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Portrait of Henrik Smith. Photo.

Henrik Smith


Portrait of Henrik Smith. Photo.

The relation between oilseed rape and pollination of later flowering plants varies across plant species and landscape contexts


  • Lina Herbertsson
  • Maj Rundlöf
  • Henrik G. Smith

Summary, in English

Increasing cultivation of oilseed rape may have consequences for pollinators and wild plant pollination. By providing pollinating insects with pollen and nectar, oilseed rape benefits short-tongued, generalist insect species. Long-tongued bumble bee species, specialized to other flower types, may instead be negatively affected by increased competition from the generalists (e.g. due to nectar-robbing of long-tubed flowers) after oilseed rape flowering has ceased. We expected that the increased abundance of short-tongued pollinators and reduced abundance of long-tongued bumble bees in landscapes with a high proportion of oilseed rape would impact the pollination of later flowering wild plant species. In addition, we expected contrasting effects on plants pollinated by short-tongued pollinators and those pollinated by long-tongued bumble bees. We predicted that semi-natural grasslands, which provide insects with alternative floral resources, would reduce both negative and positive effects on pollination by mitigating competition between pollinators.In 16 semi-natural grasslands, surrounded by agricultural landscapes, with a variation in both the proportion of oilseed rape and the proportion of semi-natural grassland within 1. km, we studied reproductive output in two species of potted plants with different pollination strategies: the woodland strawberry (Fragaria vesca) and red clover (Trifolium pratense). The first species is mainly pollinated by short-tongued pollinators, e.g. hoverflies and solitary bees, and the latter by long-tongued bumble bees. Both species flowered after oilseed rape.Strawberry weight was higher in landscapes with a high proportion of oilseed rape, but only in landscapes with a low proportion of semi-natural grassland. The proportion of developed achenes was also positively related to the proportion of oilseed rape, but only during the latest flowering period. In contrast, red clover seed set was unrelated to the proportion of oilseed rape. Whereas the discrepancy between the two strawberry measurements calls for further research, this study suggests that oilseed rape can affect later flowering plants and that the impact differs among species.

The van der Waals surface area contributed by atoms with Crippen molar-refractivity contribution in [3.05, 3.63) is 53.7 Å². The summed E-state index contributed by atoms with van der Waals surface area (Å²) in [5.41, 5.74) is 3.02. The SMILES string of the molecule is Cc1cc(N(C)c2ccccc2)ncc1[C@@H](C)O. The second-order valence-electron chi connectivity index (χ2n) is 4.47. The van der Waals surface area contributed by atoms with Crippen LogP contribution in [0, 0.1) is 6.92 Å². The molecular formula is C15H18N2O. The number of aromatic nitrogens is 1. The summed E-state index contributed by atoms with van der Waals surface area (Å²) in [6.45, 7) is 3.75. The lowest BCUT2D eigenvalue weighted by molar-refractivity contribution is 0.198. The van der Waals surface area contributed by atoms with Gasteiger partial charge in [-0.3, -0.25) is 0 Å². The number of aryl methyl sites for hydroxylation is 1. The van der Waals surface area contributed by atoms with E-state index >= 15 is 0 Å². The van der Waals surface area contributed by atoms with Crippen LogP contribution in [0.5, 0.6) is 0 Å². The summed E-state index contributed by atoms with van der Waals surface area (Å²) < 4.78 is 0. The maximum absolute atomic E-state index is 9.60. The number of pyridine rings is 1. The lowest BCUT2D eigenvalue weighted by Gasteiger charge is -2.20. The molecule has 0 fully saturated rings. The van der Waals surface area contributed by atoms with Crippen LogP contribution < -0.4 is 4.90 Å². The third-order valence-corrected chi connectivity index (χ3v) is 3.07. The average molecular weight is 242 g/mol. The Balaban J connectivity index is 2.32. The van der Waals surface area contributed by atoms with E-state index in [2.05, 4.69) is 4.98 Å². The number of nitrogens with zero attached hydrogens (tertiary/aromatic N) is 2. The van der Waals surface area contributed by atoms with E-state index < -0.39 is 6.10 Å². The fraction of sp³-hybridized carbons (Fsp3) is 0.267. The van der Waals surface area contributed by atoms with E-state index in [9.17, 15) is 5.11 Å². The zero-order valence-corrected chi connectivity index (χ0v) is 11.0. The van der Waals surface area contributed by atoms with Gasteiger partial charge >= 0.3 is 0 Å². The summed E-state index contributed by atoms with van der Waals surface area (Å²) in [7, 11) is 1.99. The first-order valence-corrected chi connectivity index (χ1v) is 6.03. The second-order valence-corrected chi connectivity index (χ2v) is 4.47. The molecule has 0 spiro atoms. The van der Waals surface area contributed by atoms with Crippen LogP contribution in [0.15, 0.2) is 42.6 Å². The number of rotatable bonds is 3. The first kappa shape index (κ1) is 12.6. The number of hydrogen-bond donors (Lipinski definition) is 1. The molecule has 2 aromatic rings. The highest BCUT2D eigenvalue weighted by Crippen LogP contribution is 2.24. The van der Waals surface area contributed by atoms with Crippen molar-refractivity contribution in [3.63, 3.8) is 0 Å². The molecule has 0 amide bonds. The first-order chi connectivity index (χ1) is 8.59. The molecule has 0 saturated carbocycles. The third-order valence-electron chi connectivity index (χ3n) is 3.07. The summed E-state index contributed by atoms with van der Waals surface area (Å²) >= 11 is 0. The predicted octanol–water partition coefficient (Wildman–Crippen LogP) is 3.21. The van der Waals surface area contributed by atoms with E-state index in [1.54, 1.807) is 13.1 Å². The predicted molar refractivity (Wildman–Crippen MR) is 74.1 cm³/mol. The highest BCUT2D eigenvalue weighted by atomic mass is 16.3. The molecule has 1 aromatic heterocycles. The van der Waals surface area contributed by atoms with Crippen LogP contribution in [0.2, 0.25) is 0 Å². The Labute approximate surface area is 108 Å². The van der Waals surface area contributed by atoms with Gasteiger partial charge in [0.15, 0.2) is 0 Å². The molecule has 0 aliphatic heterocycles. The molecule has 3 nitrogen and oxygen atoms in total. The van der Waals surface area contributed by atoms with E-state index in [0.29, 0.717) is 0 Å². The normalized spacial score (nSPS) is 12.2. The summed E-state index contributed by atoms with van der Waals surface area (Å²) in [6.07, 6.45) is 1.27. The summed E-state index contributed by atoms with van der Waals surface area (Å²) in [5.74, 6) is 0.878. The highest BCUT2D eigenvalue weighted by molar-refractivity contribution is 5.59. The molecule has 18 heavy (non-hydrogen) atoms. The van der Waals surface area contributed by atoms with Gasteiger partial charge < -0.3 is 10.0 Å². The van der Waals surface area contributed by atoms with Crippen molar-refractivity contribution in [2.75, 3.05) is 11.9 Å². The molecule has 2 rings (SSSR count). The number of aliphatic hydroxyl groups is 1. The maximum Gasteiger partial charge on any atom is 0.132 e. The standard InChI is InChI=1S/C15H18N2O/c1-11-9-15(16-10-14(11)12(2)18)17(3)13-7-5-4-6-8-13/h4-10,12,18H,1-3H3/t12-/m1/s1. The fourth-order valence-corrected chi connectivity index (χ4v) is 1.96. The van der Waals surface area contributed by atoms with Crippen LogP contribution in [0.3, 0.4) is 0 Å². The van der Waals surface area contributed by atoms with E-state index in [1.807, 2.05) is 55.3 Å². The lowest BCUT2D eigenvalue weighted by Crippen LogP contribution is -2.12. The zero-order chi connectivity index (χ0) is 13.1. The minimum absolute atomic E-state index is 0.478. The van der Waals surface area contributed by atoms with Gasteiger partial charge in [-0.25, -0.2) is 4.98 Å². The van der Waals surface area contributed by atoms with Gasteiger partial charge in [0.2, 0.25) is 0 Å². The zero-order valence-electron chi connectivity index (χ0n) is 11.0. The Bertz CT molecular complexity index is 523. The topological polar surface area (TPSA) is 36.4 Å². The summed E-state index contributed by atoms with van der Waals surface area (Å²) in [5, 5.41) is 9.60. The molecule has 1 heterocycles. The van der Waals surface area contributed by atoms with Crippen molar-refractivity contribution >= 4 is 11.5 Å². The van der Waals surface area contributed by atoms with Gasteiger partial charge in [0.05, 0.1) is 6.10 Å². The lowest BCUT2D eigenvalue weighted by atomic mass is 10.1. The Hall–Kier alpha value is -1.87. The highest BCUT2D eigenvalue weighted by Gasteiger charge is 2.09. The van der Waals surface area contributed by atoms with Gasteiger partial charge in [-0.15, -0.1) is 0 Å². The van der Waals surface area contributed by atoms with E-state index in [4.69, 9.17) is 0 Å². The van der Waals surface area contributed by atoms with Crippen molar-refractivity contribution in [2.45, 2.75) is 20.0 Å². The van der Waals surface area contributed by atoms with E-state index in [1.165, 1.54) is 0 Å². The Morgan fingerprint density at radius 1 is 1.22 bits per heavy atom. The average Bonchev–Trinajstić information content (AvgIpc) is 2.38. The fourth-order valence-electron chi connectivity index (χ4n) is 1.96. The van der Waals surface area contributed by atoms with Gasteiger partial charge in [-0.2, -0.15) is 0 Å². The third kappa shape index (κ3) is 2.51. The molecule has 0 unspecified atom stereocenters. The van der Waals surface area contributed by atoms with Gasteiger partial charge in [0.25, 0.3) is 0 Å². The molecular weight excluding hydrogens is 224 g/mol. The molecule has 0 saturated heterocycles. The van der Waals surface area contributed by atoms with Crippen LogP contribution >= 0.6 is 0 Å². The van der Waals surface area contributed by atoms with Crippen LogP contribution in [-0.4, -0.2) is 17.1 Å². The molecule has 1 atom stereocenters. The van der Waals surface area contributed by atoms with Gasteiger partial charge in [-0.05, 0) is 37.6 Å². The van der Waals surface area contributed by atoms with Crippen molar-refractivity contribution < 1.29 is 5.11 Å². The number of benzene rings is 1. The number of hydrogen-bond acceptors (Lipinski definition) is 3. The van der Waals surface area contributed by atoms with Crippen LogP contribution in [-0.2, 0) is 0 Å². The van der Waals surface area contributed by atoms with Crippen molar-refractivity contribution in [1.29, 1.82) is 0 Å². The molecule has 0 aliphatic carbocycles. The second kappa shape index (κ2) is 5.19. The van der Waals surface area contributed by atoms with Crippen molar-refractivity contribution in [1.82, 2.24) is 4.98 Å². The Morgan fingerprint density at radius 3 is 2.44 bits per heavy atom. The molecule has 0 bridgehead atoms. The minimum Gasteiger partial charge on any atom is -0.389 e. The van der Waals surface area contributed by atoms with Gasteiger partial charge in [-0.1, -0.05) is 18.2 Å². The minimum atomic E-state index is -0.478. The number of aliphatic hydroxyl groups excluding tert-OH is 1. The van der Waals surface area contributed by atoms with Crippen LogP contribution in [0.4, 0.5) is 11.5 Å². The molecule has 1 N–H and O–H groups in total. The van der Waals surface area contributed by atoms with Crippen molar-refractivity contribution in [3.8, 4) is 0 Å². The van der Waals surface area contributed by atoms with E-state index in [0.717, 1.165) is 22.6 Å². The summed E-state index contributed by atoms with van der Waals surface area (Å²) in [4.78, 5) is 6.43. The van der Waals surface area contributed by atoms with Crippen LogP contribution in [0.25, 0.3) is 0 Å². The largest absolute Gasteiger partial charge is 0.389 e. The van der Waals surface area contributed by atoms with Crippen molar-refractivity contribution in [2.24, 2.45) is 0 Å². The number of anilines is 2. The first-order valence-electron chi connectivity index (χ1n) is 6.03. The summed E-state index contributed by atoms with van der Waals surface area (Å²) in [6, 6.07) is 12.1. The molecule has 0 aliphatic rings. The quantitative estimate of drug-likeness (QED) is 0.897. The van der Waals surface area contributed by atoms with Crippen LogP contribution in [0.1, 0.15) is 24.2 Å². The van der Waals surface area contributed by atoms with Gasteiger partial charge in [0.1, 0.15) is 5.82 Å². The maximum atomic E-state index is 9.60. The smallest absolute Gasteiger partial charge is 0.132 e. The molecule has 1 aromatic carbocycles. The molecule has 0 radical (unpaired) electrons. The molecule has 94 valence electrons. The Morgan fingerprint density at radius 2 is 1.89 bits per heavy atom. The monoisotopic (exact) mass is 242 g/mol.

• Centre for Environmental and Climate Science (CEC)
  • Biodiversity
  • BECC: Biodiversity and Ecosystem services in a Changing Climate
  • Biodiversity and Conservation Science

Publishing year







Basic and Applied Ecology



Document type

Journal article




  • Ecology
  • Environmental Sciences related to Agriculture and Land-use


  • Brassica napus
  • Canola
  • Fragaria vesca
  • Rapeseed
  • Tongue-length
  • Trifolium pratense



Research group

  • Biodiversity and Conservation Science


  • ISSN: 1439-1791